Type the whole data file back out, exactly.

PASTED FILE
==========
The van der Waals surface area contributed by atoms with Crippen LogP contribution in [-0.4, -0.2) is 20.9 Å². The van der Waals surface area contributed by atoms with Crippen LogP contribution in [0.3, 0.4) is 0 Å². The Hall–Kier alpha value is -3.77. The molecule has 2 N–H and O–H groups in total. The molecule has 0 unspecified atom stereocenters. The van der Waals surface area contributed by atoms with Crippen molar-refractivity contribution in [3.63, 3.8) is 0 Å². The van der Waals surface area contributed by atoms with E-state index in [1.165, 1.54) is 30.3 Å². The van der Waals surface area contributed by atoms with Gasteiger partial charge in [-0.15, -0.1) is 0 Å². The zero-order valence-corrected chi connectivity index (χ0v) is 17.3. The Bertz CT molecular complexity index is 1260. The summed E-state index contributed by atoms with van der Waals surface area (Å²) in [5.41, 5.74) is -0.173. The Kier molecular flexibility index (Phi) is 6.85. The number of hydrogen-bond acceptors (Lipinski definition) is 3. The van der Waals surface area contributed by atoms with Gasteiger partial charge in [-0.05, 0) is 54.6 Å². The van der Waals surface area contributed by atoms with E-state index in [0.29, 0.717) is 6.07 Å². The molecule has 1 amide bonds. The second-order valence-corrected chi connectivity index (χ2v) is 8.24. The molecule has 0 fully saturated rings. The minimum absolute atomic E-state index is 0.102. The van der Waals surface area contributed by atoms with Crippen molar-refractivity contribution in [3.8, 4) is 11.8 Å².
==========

The van der Waals surface area contributed by atoms with Crippen LogP contribution in [-0.4, -0.2) is 20.9 Å². The van der Waals surface area contributed by atoms with Crippen LogP contribution in [0.3, 0.4) is 0 Å². The Hall–Kier alpha value is -3.77. The molecule has 2 N–H and O–H groups in total. The molecule has 0 unspecified atom stereocenters. The van der Waals surface area contributed by atoms with Crippen molar-refractivity contribution in [3.63, 3.8) is 0 Å². The van der Waals surface area contributed by atoms with E-state index in [1.165, 1.54) is 30.3 Å². The van der Waals surface area contributed by atoms with Gasteiger partial charge in [-0.15, -0.1) is 0 Å². The zero-order valence-corrected chi connectivity index (χ0v) is 17.3. The Bertz CT molecular complexity index is 1260. The summed E-state index contributed by atoms with van der Waals surface area (Å²) in [5.41, 5.74) is -0.173. The Kier molecular flexibility index (Phi) is 6.85. The number of hydrogen-bond acceptors (Lipinski definition) is 3. The van der Waals surface area contributed by atoms with Gasteiger partial charge in [-0.05, 0) is 54.6 Å². The van der Waals surface area contributed by atoms with E-state index in [0.29, 0.717) is 6.07 Å². The molecule has 1 amide bonds. The second-order valence-corrected chi connectivity index (χ2v) is 8.24. The molecule has 0 fully saturated rings. The minimum absolute atomic E-state index is 0.102. The van der Waals surface area contributed by atoms with Crippen molar-refractivity contribution in [3.8, 4) is 11.8 Å².